Thich Nhat Hanh wrote:Dear Thay, yesterday you spoke about contemplating impermanence in accordance with the Sutra on the Full Awareness of Breathing. My question is this: when we contemplate impermanence, do we include in that contemplation the phenomena of time and space? Should they also be considered as impermanent?
We know that when we really touch the nature of impermanence, we also touch the nature of interbeing. Impermanence makes life possible, makes things possible. To be impermanent means not to be the same thing in two consecutive moments, and there is always something coming in and something going out. Every thing is interacting with every other thing, and therefore touching impermanence is also touching interbeing. Interbeing means you don’t have a separate existence, you inter-are with everything else.
When we contemplate space, we know that space cannot be space by itself alone. Space has to interbe with time and matter, and everything. When we look into the nature of space, we also touch the nature of impermanence, we also touch the nature of interbeing, and we can see everything else in space. We can see matter in space; we can see time in space. Suppose we talk about spring. What is spring? Spring sounds like time—spring is followed by summer, then fall and winter—but spring is very much involved with space, because when it is spring here in Europe, it is not spring in Australia. So we know that in space there is time, and in time there is space. Even what we call the present moment cannot be by itself alone. The present moment has to be with past moments and future moments.
When you look at the sun in the morning—where I sit in the morning I always see the sun rising from the horizon—you might think that you are seeing the sun of the present moment; but scientists tell us that that is the sun of eight minutes ago. The image of the sun you see is an image sent by the sun to you eight minutes ago. So the present moment has to do with space, not only with time. But you can still live in the present moment even if you know that this is the image of the sun eight minutes ago. The present moment has to do with the "here", and therefore time and space are not separate entities, and looking into the one, we see the all. The insight of interbeing helps us to understand better the nature of non-self, the nature of impermanence.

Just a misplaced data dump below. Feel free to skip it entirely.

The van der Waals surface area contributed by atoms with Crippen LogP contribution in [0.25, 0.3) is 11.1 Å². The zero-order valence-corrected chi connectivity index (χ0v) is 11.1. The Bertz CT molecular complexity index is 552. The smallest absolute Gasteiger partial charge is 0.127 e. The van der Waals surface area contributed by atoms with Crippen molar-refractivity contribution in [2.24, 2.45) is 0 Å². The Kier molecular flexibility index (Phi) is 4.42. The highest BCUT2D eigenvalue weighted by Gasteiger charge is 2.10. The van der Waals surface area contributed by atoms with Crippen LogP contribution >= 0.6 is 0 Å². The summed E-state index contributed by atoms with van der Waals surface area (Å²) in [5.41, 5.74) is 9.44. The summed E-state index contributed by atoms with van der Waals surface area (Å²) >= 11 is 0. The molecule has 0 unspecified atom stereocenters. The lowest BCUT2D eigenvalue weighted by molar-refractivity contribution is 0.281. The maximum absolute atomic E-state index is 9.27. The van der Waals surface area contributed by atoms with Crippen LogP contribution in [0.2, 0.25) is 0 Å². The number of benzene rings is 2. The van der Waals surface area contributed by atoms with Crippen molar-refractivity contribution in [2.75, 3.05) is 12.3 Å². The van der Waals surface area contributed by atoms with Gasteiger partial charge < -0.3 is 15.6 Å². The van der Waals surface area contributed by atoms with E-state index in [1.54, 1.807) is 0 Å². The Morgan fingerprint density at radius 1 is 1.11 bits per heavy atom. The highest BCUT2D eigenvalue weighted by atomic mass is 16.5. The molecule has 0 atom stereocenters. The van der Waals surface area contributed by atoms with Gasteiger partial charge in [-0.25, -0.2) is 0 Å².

Many teachers, many philosophers, spoke about impermanence. Heraclitus and Confucius also spoke about impermanence, but the impermanence spoken of by the Buddha is not a philosophy. It is an instrument for your practice of looking deeply. So use the key of impermanence in order to unlock the door of reality, and when you use the key of impermanence you unlock the nature of interbeing, of no self, of emptiness. That is why you should not look on impermanence as a notion, a theory, or a philosophy, but as an instrument offered by the Buddha so that we can practice looking deeply and discover the true nature of reality.
The individual chapters are also available on Scribd here.
Jnana wrote:I took a quick look around the Speculative Non-Buddhism site the other day and I noticed that you and some of your comrades have a bit of a penchant for drawing rather ridiculous caricatures of other Buddhist traditions.
conebeckham wrote:I find it amusing that someone can say they have an easier time "grasping" a notion of Anatman, Nonself, or....dare I say, Sunyata, while they feel that Tathagatagarbha can only be taken on faith, as it's not within the realm of their experience.
But hey, that's just me.
conebeckham wrote:Then you need to find the teacher appropriate for you..
Users browsing this forum: No registered users and 6 guests